Recommended if You Like
Shudder to Think Unwound

Genres You Will Love
Moods: Mood: Dreamy Metal/Punk: Post-Punk Rock: Shoegaze

By Location
United States - Illinois

Links
Sleep Out (full site) @Sleepout Sleep Out

Mt. St. Helens

It’s been four years since Sleep Out released its sophomore album, Not Even Dust— an ode penned by songwriter Quinn Goodwillie to Chicago’s Graceland Cemetery. The album’s macabre subject matter intrinsically connected with Sleep Out’s-brand of dream pop, leading Sound Opinion’s Jim DeRogatis to call Not Even Dust “one of the strongest indie-pop discs to emerge from the underground music scene in the new millennium.”

As it is, Not Even Dust is a fall album, but their follow up—which emerges about 49 full moons later—is summer personified. Black Cat Found is warm and breezy, like a June night driving around the city; everything sounds better with the windows down. The airiness of Black Cat Found, is not surprising: In the time between recording the two albums, one baby was born, three members got married and two babies are due at the end of the summer. Goodwillie says, “I think overall, that crazy amount of good fortune and happiness has made this a much more upbeat and optimistic album than Not Even Dust.”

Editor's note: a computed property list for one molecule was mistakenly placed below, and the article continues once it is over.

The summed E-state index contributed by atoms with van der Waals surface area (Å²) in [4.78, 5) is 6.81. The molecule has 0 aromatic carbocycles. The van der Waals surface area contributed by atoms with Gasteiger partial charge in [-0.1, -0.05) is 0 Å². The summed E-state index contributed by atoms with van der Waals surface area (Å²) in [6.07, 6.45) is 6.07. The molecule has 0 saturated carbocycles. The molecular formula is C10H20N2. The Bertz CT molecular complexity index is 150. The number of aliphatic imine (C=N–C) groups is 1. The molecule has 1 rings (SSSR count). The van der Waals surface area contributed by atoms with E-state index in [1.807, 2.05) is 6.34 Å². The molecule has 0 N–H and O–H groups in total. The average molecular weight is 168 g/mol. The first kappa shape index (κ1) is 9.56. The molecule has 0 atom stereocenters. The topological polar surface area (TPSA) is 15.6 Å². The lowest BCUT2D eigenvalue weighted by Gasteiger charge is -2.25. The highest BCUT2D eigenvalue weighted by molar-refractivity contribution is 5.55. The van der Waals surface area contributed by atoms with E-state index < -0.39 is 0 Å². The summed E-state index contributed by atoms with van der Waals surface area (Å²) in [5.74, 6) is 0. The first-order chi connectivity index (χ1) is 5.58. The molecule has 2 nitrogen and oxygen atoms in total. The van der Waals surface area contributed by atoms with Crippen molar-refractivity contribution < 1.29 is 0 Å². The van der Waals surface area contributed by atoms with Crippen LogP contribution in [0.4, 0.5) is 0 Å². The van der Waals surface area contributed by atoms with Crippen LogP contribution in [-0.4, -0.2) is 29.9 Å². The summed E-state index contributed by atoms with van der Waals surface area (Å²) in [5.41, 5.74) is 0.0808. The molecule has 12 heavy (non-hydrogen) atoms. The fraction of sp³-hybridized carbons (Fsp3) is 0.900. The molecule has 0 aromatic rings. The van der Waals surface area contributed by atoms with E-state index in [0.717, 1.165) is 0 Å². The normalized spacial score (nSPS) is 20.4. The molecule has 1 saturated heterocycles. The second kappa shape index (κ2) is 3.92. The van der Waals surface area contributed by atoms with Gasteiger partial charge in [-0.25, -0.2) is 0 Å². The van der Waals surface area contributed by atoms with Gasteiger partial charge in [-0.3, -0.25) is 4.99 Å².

This is shoegaze, looking in the opposite direction.

“Hammers and Veils” sounds like lost Darklands-era Jesus and Mary Chain—fitting, as that’s when the latter band also followed up the sullen with the more “sunny”—and the album’s standout single, “Ether Ore,” is a lush and loud head-rocker, while instrumental “1000” emerges like a dawn on that early summer day, segueing into the album’s final six minutes with the ethereal slowburn, “Leelanau.”

For the return of Sleep Out, the band teamed up with producer and Badman Recording Co label owner Dylan Magierek (Mark Kozelek, Starf*cker) at Type Foundry studios in Portland, OR. Returning to Chicago, the band continued the recording process with producer Mike Lust (Tight Phantomz, William Elliot Whitmore) at Phantom Manor Studios, completing 5 of the album’s tracks which included enhancing songs that Goodwillie had recorded in his home studio.